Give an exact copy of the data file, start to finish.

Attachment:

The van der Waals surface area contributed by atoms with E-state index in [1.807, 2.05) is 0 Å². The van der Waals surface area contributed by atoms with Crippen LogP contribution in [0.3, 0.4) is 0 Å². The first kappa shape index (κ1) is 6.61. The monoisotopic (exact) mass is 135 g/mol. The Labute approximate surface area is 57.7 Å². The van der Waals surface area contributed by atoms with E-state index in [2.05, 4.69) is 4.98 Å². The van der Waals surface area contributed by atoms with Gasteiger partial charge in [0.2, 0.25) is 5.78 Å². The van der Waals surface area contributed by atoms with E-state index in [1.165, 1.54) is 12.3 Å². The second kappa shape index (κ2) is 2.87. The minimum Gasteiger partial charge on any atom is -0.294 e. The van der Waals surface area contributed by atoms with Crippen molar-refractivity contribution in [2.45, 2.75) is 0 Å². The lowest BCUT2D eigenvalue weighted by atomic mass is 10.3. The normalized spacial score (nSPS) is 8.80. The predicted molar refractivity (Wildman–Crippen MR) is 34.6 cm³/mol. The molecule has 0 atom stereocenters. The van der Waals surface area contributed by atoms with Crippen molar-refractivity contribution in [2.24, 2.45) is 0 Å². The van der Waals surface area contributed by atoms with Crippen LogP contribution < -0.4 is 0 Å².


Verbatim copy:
The van der Waals surface area contributed by atoms with E-state index in [1.807, 2.05) is 0 Å². The van der Waals surface area contributed by atoms with Crippen LogP contribution in [0.3, 0.4) is 0 Å². The first kappa shape index (κ1) is 6.61. The monoisotopic (exact) mass is 135 g/mol. The Labute approximate surface area is 57.7 Å². The van der Waals surface area contributed by atoms with E-state index in [2.05, 4.69) is 4.98 Å². The van der Waals surface area contributed by atoms with Gasteiger partial charge in [0.2, 0.25) is 5.78 Å². The van der Waals surface area contributed by atoms with E-state index in [1.165, 1.54) is 12.3 Å². The second kappa shape index (κ2) is 2.87. The minimum Gasteiger partial charge on any atom is -0.294 e. The van der Waals surface area contributed by atoms with Crippen molar-refractivity contribution in [2.45, 2.75) is 0 Å². The lowest BCUT2D eigenvalue weighted by atomic mass is 10.3. The normalized spacial score (nSPS) is 8.80. The predicted molar refractivity (Wildman–Crippen MR) is 34.6 cm³/mol. The molecule has 0 atom stereocenters. The van der Waals surface area contributed by atoms with Crippen molar-refractivity contribution in [2.24, 2.45) is 0 Å². The van der Waals surface area contributed by atoms with Crippen LogP contribution < -0.4 is 0 Å².